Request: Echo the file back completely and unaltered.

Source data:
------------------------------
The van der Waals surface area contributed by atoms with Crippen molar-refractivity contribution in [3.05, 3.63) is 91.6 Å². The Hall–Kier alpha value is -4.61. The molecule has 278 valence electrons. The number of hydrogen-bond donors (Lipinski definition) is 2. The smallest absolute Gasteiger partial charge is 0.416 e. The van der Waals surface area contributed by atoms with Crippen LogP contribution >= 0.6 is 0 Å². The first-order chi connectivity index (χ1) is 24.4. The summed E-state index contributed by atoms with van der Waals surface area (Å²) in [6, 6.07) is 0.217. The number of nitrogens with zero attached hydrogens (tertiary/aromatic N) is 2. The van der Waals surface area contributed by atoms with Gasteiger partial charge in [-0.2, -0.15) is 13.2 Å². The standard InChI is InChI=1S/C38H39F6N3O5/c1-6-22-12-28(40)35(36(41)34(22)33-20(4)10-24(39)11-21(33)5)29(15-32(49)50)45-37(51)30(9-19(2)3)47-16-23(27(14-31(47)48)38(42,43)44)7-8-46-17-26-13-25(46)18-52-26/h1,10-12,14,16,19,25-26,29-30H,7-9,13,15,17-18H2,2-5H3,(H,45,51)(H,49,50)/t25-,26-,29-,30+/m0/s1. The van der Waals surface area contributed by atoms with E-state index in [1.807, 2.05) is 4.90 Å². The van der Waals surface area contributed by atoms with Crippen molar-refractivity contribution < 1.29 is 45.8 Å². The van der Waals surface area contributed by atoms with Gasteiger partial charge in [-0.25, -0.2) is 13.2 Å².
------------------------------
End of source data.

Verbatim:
The van der Waals surface area contributed by atoms with Crippen molar-refractivity contribution in [3.05, 3.63) is 91.6 Å². The Hall–Kier alpha value is -4.61. The molecule has 278 valence electrons. The number of hydrogen-bond donors (Lipinski definition) is 2. The smallest absolute Gasteiger partial charge is 0.416 e. The van der Waals surface area contributed by atoms with Crippen LogP contribution >= 0.6 is 0 Å². The first-order chi connectivity index (χ1) is 24.4. The summed E-state index contributed by atoms with van der Waals surface area (Å²) in [6, 6.07) is 0.217. The number of nitrogens with zero attached hydrogens (tertiary/aromatic N) is 2. The van der Waals surface area contributed by atoms with Gasteiger partial charge in [-0.2, -0.15) is 13.2 Å². The standard InChI is InChI=1S/C38H39F6N3O5/c1-6-22-12-28(40)35(36(41)34(22)33-20(4)10-24(39)11-21(33)5)29(15-32(49)50)45-37(51)30(9-19(2)3)47-16-23(27(14-31(47)48)38(42,43)44)7-8-46-17-26-13-25(46)18-52-26/h1,10-12,14,16,19,25-26,29-30H,7-9,13,15,17-18H2,2-5H3,(H,45,51)(H,49,50)/t25-,26-,29-,30+/m0/s1. The van der Waals surface area contributed by atoms with E-state index in [1.807, 2.05) is 4.90 Å². The van der Waals surface area contributed by atoms with Crippen molar-refractivity contribution < 1.29 is 45.8 Å². The van der Waals surface area contributed by atoms with Gasteiger partial charge in [-0.25, -0.2) is 13.2 Å².